Researchers have long noted a difference in the propensity to cheat, depending on the field or discipline of study. In 1993 McCabe and Trevino reported differences in dishonest behaviors among students according to discipline, particularly noting that business students self-report the most cheating, followed in order by engineering, science, and the humanities. The likelihood of business students cheating more than non-business students has been supported by other studies (McCabe & Trevino, 1995; Smyth & Davis, 2004). Marsden et al. (2005) found that engineering students were more likely to cheat than students from all the other disciplines in the study; and Bertram Gallant et al. (2015) concluded that computer science, economics, and engineering are high-risk majors in relation to cheating. In contrast to most research, Kremmer et al. (2007, p. 1) found “no persuasive evidence that accounting students behave any differently to their non-accounting peers with respect to cheating.”
Of the 14 papers reviewed by Crown and Spiller (1998) 12 studies reported that students with a lower GPA cheat more, a finding supported by McCabe and Trevino (1997) and to some extent by Whitley (1998). Marsden et al. (2005) also reported that “less learning orientation and more goal orientation were associated with higher rates of cheating” (2005, p. 7; see also Whitley, 1998) and that higher learning orientation was associated with less of all three types of dishonest behavior under investigation, including cheating, plagiarism, and falsification (Marsden et al., 2005, p. 9). Bertram Gallant et al. (2015) also reported that students with significantly lower GPAs were more likely to be reported for cheating. However, numerous studies have shown that high-achieving students are also under pressure to cheat in their ongoing quest to score high grades (Brimble, 2016; McCabe, Trevino, & Butterfield, 1996).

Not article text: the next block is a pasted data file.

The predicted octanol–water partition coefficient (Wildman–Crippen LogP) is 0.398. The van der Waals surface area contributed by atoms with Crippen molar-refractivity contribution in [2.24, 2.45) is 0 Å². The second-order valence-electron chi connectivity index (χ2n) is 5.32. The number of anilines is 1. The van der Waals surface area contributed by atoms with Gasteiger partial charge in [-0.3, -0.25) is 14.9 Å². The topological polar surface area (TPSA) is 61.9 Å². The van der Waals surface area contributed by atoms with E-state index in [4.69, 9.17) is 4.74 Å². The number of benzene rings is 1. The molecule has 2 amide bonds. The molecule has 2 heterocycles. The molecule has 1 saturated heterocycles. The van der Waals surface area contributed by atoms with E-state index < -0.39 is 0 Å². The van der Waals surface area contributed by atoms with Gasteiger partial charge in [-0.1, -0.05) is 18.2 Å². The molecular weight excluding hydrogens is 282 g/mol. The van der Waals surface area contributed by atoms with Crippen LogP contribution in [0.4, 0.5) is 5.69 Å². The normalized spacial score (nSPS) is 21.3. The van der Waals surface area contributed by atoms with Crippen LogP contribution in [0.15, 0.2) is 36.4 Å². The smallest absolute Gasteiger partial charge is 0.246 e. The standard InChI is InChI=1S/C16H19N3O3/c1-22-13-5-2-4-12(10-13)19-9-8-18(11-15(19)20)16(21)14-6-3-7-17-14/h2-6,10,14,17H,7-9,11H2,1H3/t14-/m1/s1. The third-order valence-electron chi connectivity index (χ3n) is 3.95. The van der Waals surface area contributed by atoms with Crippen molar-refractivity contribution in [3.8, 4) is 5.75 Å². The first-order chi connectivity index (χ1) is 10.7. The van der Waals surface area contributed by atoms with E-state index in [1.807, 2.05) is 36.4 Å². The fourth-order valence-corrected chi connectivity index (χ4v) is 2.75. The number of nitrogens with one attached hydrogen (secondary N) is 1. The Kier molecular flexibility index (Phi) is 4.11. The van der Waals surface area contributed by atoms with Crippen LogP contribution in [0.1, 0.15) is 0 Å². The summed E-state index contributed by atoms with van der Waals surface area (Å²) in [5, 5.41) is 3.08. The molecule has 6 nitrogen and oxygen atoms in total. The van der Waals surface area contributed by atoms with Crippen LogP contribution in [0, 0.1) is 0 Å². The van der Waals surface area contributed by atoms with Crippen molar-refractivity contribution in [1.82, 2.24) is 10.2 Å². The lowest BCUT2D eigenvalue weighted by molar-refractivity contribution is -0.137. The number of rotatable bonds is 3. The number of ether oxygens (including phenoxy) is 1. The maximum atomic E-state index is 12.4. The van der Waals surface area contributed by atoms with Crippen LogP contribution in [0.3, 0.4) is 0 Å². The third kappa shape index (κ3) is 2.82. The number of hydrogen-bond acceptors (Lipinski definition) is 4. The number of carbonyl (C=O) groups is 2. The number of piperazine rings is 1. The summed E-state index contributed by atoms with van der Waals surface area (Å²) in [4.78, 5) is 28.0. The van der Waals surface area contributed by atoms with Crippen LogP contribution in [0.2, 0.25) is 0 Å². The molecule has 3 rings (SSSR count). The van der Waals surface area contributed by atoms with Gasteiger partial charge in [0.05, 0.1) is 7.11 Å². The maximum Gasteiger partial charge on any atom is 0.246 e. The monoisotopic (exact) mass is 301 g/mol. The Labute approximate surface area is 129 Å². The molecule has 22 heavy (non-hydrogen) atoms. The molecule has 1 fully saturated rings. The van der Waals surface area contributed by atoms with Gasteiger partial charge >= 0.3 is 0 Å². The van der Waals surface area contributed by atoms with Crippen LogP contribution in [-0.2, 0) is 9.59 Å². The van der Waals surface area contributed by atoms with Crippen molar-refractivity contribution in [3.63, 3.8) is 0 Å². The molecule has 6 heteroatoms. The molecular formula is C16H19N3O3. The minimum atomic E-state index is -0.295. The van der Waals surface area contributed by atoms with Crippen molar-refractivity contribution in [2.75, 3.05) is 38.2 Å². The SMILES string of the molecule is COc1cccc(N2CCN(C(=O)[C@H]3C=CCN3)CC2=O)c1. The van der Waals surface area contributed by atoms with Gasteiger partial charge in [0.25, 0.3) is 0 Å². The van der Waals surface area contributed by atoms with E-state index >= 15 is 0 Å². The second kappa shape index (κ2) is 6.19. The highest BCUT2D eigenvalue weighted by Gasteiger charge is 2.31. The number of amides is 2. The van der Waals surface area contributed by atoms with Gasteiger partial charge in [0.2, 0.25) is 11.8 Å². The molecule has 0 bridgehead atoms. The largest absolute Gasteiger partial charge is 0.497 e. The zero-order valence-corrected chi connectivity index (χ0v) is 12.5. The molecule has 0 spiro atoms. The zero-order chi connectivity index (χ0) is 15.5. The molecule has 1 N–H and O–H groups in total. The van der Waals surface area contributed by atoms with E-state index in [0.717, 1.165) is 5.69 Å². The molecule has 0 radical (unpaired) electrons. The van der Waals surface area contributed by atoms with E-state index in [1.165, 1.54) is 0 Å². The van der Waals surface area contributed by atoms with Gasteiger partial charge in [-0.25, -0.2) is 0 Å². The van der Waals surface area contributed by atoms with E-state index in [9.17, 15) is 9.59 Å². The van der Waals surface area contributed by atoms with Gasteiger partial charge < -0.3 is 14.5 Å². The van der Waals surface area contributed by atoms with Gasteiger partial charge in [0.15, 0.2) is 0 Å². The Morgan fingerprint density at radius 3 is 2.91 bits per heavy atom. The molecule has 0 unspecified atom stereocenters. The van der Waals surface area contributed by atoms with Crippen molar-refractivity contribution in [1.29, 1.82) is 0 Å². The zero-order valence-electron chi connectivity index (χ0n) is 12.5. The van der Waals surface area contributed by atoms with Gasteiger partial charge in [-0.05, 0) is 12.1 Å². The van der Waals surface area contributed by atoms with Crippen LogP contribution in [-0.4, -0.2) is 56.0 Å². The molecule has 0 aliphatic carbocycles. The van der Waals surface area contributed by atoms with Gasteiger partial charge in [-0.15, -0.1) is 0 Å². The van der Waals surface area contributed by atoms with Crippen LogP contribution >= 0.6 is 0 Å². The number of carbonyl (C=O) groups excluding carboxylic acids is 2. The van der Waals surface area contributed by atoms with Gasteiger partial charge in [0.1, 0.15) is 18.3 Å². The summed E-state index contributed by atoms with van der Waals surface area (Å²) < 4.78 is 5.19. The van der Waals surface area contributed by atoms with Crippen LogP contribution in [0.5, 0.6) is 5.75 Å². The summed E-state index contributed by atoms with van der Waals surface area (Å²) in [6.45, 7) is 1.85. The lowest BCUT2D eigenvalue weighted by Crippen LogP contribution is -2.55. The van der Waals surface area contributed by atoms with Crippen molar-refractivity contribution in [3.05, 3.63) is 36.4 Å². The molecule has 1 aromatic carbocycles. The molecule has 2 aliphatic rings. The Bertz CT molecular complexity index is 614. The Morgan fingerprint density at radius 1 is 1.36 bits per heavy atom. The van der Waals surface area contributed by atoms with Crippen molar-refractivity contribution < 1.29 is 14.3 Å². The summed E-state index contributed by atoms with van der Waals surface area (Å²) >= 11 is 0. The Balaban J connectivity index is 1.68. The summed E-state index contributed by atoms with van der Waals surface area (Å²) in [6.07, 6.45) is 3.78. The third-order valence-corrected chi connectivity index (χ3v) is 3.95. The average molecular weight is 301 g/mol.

Given the extensive influence of McCabe and colleagues’ work, the effect of honor codes has been researched as a potential deterrent to student cheating in the United States. Crown and Spiller (1998) reviewed seven papers that investigated the influence of formal honor codes or comparable ethics training and reported that only one non-McCabe paper had found a negative correlation between honor codes and cheating. The other papers on ethics and values training found no effect on cheating behavior. In fact, the variable with the most direct influence on cheating behavior, according to Crown and Spiller’s (1998) review, was peer culture, a factor also identified by McCabe, Trevino, and Butterfield (2001); McCabe (2005); and Whitley (1998).
It should also be noted that the honor code, as described by McCabe (2005, p. 10) consists of